New Kefir Grains in Milk

2.  Place your grains in a glass jar and add approximately one cup of organic milk.  Cover the jar with a coffee filter and let it sit on your counter top.

The filter is so debris and other food particles don’t interfere with your kefir making process.  The kefir grains need air to breathe, so do not put a lid on your jar.  Besides, the fermentation process will create pressure in the jar.  If you seal the jar instead of using a filter, your jar may explode when you try to open it.

Know anyone volunteering to clean soured milk off your ceiling?

Kefir grains thrive best between 68 and 77 degrees, so you may have to find a better suitable spot if your kitchen is especially warm or cold.  Don’t feel discourage when nothing magical happens.  It will, just not yet…

Straining Kefir Grains from Milk

3. After 24 hours, use a strainer to pour the milk down the drain or into a another vessel, but not the kefir.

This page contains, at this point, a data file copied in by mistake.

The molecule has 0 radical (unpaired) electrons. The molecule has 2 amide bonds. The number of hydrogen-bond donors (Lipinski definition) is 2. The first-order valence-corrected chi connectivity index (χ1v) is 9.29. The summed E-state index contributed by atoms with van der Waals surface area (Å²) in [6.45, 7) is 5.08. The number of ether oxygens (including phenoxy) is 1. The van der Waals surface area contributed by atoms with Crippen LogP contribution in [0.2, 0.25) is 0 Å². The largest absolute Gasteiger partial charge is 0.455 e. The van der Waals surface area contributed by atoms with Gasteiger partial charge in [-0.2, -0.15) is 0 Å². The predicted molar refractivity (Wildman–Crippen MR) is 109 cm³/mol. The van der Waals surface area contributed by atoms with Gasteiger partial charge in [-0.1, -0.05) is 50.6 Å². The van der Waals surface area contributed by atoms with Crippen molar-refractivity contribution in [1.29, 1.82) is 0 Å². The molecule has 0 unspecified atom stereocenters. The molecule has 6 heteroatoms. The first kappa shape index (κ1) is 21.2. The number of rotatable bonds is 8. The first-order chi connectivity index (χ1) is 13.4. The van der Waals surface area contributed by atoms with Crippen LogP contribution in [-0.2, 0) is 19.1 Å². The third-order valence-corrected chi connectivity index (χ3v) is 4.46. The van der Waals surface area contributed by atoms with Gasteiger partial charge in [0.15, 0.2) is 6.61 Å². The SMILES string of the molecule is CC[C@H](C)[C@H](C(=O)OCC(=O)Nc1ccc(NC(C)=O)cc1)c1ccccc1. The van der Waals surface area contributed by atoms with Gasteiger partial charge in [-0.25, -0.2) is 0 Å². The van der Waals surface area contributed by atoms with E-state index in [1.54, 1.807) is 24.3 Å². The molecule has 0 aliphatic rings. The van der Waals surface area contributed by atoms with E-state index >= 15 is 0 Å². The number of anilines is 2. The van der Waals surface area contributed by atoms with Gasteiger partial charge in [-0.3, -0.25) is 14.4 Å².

Note:  You may use this milk if you’d like so long as it doesn’t smell sour.  Room-temperature-possibly-soured-milk does not sound appetizing to me, but it may be suitable for pancakes, waffles or biscuits.  Your strainer should be plastic if at all possible, but stainless steel is sufficient.  You may use a plastic spoon if it’s necessary to help drain the milk from the kefir.  Moving the kefir and curds from side to side will help the milk drain.  This may not be an issue yet, but it will be later on.

4. Repeat steps 2 and 3 for 10 days.

Yes, 10 days.  This process is called rehydrating the kefir – you’re essentially bringing the dried kefir grains back to life.  Some grains are ready after 7 days and some take as long as 14 days.  Use your best judgment, but I’d personally rehydrate for 10 days.